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St Mary’s College celebrates return to co-education for Bicentenary

George Al-Akiki
George Al-Akiki
George Al-Akiki is a junior multimedia journalist at The Catholic Weekly.
St Mary’s Cathedral College Principal Kerrie McDiarmid and former student Patricia Sumner celebrate the school’s Bicentenary with Archbishop Anthony Fisher OP. Photo: Giovanni Portelli
St Mary’s Cathedral College Principal Kerrie McDiarmid and former student Patricia Sumner celebrate the school’s Bicentenary with Archbishop Anthony Fisher OP. Photo: Giovanni Portelli

Patricia Sumner hopes the new generation of girls starting at St Mary’s Cathedral College in 2025 will enjoy the same unique experience of education and faith as she did, 70 years ago.

The former prefect of the class of 1953 recalls striding past the Archibald Fountain in Hyde Park, making her way into the cathedral, taking a moment to pray before walking down past the presbytery and into the playground.

The 86-year-old alumni was surprised to discover that Catholic education at St Mary’s would celebrate its bicentenary by returning to co-education for the first time since 1967.

Her family’s connection to the college covers off half its 200-year history; her father also attended the college during the 1920s.

Though a few things might have changed since 1824 or even 1953, Patricia believes the college will give another generation the same memorable education she received.

“Regardless of changing religious orders, changing times and the changing educational landscape, St Mary’s continues to maintain the uninterrupted education of kids from all over Sydney, and I think that’s a big achievement,” Patricia said.

The college’s return to co-education was celebrated by students, parents and guests, including Patricia, during the St Mary’s Cathedral College Bicentenary Opening Mass on Wednesday 7 February, alongside new plans for female choristers and K-12 learning.

Archbishop Anthony Fisher OP presided at the Mass, and blessed and lit a new bicentennial candle to mark the beginning of the latest chapter in the school’s history.

“There’s adventures in many spheres of life, and education is undeniably one of them,” the archbishop said.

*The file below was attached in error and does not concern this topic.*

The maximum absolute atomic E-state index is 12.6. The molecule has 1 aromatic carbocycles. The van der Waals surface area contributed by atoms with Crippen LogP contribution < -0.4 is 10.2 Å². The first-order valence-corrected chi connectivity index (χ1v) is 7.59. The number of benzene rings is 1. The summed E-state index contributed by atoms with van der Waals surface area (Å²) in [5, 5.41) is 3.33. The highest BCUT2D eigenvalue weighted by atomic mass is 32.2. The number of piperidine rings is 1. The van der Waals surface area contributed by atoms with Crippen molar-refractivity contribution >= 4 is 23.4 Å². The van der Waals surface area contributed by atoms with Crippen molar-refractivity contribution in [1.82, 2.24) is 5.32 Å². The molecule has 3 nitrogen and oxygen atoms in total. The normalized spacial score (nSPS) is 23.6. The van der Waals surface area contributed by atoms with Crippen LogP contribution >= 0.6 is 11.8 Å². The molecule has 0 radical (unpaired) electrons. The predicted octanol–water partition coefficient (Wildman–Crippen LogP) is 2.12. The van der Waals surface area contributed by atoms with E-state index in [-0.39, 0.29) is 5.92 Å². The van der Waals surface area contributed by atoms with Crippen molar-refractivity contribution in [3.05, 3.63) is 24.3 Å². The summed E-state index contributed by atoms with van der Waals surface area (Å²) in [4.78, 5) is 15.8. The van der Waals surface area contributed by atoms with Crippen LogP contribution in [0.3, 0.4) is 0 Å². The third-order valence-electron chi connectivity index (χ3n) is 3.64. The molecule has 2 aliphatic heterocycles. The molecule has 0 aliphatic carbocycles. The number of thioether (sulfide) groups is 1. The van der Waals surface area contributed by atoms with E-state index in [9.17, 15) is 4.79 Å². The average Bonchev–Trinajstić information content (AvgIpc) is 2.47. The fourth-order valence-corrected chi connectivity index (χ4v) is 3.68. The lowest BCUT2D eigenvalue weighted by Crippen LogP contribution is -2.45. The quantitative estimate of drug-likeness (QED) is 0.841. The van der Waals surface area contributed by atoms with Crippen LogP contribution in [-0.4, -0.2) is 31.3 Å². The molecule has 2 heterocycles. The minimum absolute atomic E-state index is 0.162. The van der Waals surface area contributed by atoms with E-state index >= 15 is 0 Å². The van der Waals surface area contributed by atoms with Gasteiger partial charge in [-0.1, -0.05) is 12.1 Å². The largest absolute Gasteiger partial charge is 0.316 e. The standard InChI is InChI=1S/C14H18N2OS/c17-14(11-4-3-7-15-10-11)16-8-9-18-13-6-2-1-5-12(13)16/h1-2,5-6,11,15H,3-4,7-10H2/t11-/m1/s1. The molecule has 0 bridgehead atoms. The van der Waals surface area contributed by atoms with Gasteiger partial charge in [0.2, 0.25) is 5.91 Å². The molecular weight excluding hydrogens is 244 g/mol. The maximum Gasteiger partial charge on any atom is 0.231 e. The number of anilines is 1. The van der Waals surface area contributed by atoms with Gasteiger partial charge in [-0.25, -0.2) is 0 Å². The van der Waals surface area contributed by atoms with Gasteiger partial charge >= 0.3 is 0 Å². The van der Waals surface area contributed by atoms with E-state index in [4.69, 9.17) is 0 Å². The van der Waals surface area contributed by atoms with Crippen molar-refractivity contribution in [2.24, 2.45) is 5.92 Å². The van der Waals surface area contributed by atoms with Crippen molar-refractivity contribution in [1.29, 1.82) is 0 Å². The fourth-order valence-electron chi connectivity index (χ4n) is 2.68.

“All individual adventures of Christians are ultimately connected, all subplots within the great divine drama.

The college’s return to co-education was celebrated by students, parents and guests, including Patricia, during the St Mary’s Cathedral College Bicentenary Opening Mass on Wednesday 7 February. Photo: Giovanni Portelli
The college’s return to co-education was celebrated by students, parents and guests, including Patricia, during the St Mary’s Cathedral College Bicentenary Opening Mass on Wednesday 7 February. Photo: Giovanni Portelli

“All are important actors in that great story, children of God in need of salvation, but also blessed and exalted.

“Boys of St Mary’s and soon girls as well, principal, staff and friends: yours is a holy adventure—a pilgrimage—and you are blessed to have St Mary, Help of Christians, as your tour guide.”

Sydney Catholic School has purchased an additional campus on William Street, a short walk from the existing campus and cathedral.

Principal Kerrie McDiarmid honoured the students who have made the college’s 200-year history into a “living tradition that continues to unfold with hope and purpose.”

“As we welcome young women once again into our college and expand our school across two campuses, we are reminded of the importance of the journey ahead and all those who will be architects of a legacy that resonates through the corridors of St Mary’s Cathedral College.

“In this historic moment, let us, like Mary, say ‘yes’ to God, say ‘yes’ to encounter and ‘yes’ to a future filled with a commitment to truth, goodness and beauty.”

Head of creative and performing arts at St Mary’s, Michele Marshall, who has taught at the college for over 30 years, said she is excited about “absolutely everything” that the bicentenary has brought with it.

“It feels like a more balanced, well-rounded education that takes into account even more aspects of educational life than before,” Michele told The Catholic Weekly.

“If we can plant the seed of faith and spark the curiosity of even more students, our education system will only improve from that and send more children on the adventure of life.”

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